- Symphony No. 3 in D minor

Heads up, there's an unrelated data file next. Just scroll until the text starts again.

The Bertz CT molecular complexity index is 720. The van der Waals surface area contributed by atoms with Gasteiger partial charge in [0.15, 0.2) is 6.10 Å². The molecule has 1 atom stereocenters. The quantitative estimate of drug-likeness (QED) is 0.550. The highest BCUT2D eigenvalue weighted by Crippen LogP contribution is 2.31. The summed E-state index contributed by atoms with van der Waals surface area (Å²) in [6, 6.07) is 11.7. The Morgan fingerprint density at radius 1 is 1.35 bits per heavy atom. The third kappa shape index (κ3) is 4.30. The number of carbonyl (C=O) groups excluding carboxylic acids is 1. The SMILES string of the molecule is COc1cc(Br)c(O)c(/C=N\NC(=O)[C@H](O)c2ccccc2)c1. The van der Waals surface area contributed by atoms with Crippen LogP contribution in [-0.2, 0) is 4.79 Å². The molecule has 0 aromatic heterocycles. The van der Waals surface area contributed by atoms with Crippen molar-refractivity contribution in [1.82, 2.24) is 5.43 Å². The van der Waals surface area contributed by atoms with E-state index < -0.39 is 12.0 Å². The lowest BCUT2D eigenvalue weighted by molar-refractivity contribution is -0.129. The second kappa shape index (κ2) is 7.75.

Even though Heinz Rögner's recording of Gustav Mahler's "Symphony No. 3 in D minor" with the Berlin Radio Symphony Orchestra dates from 1983 and has obvious limitations in the ADD transfer, the performance is robust enough to make up for its age and minor audio deficiencies. As an affordable alternative to the major labels' releases, this Berlin Classics double-disc delivers Mahler's longest symphony with good sound, striking instrumental colors, and remarkable depth, and the performers convincingly carry the music across, even though they may not be among the most famous interpreters of Mahler. Rögner displays a good grasp of the work's form and trajectory, so there's never a feeling of disconnectedness between the movements; furthermore, it's evident he took great pains in highlighting details and focusing on his players' distinctive timbres, so this is a fine recording for studying the score. This performance also boasts some attractive singing: in the fourth movement, alto Jadwiga Rappé conveys a profound sense of mystery and world-weariness, and the Berlin Radio Children's Choir and women of the Berlin Radio Symphony Chorus balance this with their joyous bell-like singing in the fifth movement. Overall, this rendition is quite enjoyable, and with the exception of some intonation problems (the oboe soloist's bent tones in the fourth movement are really annoying) and the limited sound quality, this package is sufficiently good for listening when better choices are unavailable.